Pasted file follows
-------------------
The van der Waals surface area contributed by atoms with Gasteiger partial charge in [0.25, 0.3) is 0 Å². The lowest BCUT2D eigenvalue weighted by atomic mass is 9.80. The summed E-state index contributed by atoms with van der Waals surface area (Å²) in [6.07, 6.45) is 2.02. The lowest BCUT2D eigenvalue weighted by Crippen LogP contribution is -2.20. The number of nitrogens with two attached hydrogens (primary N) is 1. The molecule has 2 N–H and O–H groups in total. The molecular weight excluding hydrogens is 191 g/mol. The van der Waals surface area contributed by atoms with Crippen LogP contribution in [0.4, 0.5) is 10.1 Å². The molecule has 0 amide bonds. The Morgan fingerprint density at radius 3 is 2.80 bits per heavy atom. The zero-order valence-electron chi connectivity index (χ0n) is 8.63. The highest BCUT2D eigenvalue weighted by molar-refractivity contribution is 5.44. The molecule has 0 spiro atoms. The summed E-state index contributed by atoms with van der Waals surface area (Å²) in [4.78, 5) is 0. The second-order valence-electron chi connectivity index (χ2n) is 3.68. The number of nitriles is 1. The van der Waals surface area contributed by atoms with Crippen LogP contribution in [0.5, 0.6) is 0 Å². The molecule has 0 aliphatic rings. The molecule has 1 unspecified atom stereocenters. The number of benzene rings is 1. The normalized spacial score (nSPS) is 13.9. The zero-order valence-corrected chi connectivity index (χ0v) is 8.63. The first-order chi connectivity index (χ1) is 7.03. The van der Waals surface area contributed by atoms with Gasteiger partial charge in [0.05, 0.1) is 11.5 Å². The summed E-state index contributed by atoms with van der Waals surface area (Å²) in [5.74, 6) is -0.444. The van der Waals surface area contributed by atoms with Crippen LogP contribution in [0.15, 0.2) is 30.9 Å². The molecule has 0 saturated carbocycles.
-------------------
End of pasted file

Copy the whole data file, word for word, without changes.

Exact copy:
The van der Waals surface area contributed by atoms with Gasteiger partial charge in [0.25, 0.3) is 0 Å². The lowest BCUT2D eigenvalue weighted by atomic mass is 9.80. The summed E-state index contributed by atoms with van der Waals surface area (Å²) in [6.07, 6.45) is 2.02. The lowest BCUT2D eigenvalue weighted by Crippen LogP contribution is -2.20. The number of nitrogens with two attached hydrogens (primary N) is 1. The molecule has 2 N–H and O–H groups in total. The molecular weight excluding hydrogens is 191 g/mol. The van der Waals surface area contributed by atoms with Crippen LogP contribution in [0.4, 0.5) is 10.1 Å². The molecule has 0 amide bonds. The Morgan fingerprint density at radius 3 is 2.80 bits per heavy atom. The zero-order valence-electron chi connectivity index (χ0n) is 8.63. The highest BCUT2D eigenvalue weighted by molar-refractivity contribution is 5.44. The molecule has 0 spiro atoms. The summed E-state index contributed by atoms with van der Waals surface area (Å²) in [4.78, 5) is 0. The second-order valence-electron chi connectivity index (χ2n) is 3.68. The number of nitriles is 1. The van der Waals surface area contributed by atoms with Crippen LogP contribution in [0.5, 0.6) is 0 Å². The molecule has 0 aliphatic rings. The molecule has 1 unspecified atom stereocenters. The number of benzene rings is 1. The normalized spacial score (nSPS) is 13.9. The zero-order valence-corrected chi connectivity index (χ0v) is 8.63. The first-order chi connectivity index (χ1) is 7.03. The van der Waals surface area contributed by atoms with Gasteiger partial charge in [0.05, 0.1) is 11.5 Å². The summed E-state index contributed by atoms with van der Waals surface area (Å²) in [5.74, 6) is -0.444. The van der Waals surface area contributed by atoms with Crippen LogP contribution in [0.15, 0.2) is 30.9 Å². The molecule has 0 saturated carbocycles.